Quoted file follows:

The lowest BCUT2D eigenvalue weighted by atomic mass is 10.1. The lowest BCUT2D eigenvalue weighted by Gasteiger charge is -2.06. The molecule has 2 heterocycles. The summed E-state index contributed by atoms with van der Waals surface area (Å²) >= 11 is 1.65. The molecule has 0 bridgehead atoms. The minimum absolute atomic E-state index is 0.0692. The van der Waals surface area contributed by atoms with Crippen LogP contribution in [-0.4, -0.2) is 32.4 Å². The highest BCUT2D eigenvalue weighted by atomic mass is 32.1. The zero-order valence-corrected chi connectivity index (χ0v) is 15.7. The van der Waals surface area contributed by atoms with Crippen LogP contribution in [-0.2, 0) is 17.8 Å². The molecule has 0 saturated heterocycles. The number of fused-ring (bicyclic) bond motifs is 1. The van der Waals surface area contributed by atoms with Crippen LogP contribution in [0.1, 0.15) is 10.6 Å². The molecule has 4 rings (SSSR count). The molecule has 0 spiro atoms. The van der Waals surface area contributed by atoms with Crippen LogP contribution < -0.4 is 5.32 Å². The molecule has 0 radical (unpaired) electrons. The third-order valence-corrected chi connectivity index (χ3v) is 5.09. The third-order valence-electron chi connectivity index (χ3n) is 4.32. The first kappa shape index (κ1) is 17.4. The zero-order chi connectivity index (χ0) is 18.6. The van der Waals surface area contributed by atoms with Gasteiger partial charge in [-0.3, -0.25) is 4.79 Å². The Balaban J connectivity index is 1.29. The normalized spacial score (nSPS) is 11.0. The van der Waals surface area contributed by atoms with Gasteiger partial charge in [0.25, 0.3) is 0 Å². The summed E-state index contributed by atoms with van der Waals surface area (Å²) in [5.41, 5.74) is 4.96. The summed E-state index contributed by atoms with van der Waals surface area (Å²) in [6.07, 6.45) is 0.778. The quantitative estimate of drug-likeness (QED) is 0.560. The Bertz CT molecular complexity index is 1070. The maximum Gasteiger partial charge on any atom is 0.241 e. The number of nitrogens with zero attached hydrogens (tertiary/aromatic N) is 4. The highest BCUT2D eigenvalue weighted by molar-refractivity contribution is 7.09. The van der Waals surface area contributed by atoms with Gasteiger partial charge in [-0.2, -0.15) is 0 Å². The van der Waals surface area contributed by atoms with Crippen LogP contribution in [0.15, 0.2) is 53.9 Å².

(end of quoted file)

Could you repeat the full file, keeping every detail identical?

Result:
The lowest BCUT2D eigenvalue weighted by atomic mass is 10.1. The lowest BCUT2D eigenvalue weighted by Gasteiger charge is -2.06. The molecule has 2 heterocycles. The summed E-state index contributed by atoms with van der Waals surface area (Å²) >= 11 is 1.65. The molecule has 0 bridgehead atoms. The minimum absolute atomic E-state index is 0.0692. The van der Waals surface area contributed by atoms with Crippen LogP contribution in [-0.4, -0.2) is 32.4 Å². The highest BCUT2D eigenvalue weighted by atomic mass is 32.1. The zero-order valence-corrected chi connectivity index (χ0v) is 15.7. The van der Waals surface area contributed by atoms with Crippen LogP contribution in [-0.2, 0) is 17.8 Å². The molecule has 0 saturated heterocycles. The number of fused-ring (bicyclic) bond motifs is 1. The van der Waals surface area contributed by atoms with Crippen LogP contribution in [0.1, 0.15) is 10.6 Å². The molecule has 4 rings (SSSR count). The molecule has 0 spiro atoms. The van der Waals surface area contributed by atoms with Crippen LogP contribution < -0.4 is 5.32 Å². The molecule has 0 radical (unpaired) electrons. The third-order valence-corrected chi connectivity index (χ3v) is 5.09. The third-order valence-electron chi connectivity index (χ3n) is 4.32. The first kappa shape index (κ1) is 17.4. The zero-order chi connectivity index (χ0) is 18.6. The van der Waals surface area contributed by atoms with Gasteiger partial charge in [-0.3, -0.25) is 4.79 Å². The Balaban J connectivity index is 1.29. The normalized spacial score (nSPS) is 11.0. The van der Waals surface area contributed by atoms with Gasteiger partial charge in [0.25, 0.3) is 0 Å². The summed E-state index contributed by atoms with van der Waals surface area (Å²) in [5.41, 5.74) is 4.96. The summed E-state index contributed by atoms with van der Waals surface area (Å²) in [6.07, 6.45) is 0.778. The quantitative estimate of drug-likeness (QED) is 0.560. The Bertz CT molecular complexity index is 1070. The maximum Gasteiger partial charge on any atom is 0.241 e. The number of nitrogens with zero attached hydrogens (tertiary/aromatic N) is 4. The highest BCUT2D eigenvalue weighted by molar-refractivity contribution is 7.09. The van der Waals surface area contributed by atoms with Gasteiger partial charge in [-0.2, -0.15) is 0 Å². The van der Waals surface area contributed by atoms with Crippen LogP contribution in [0.15, 0.2) is 53.9 Å².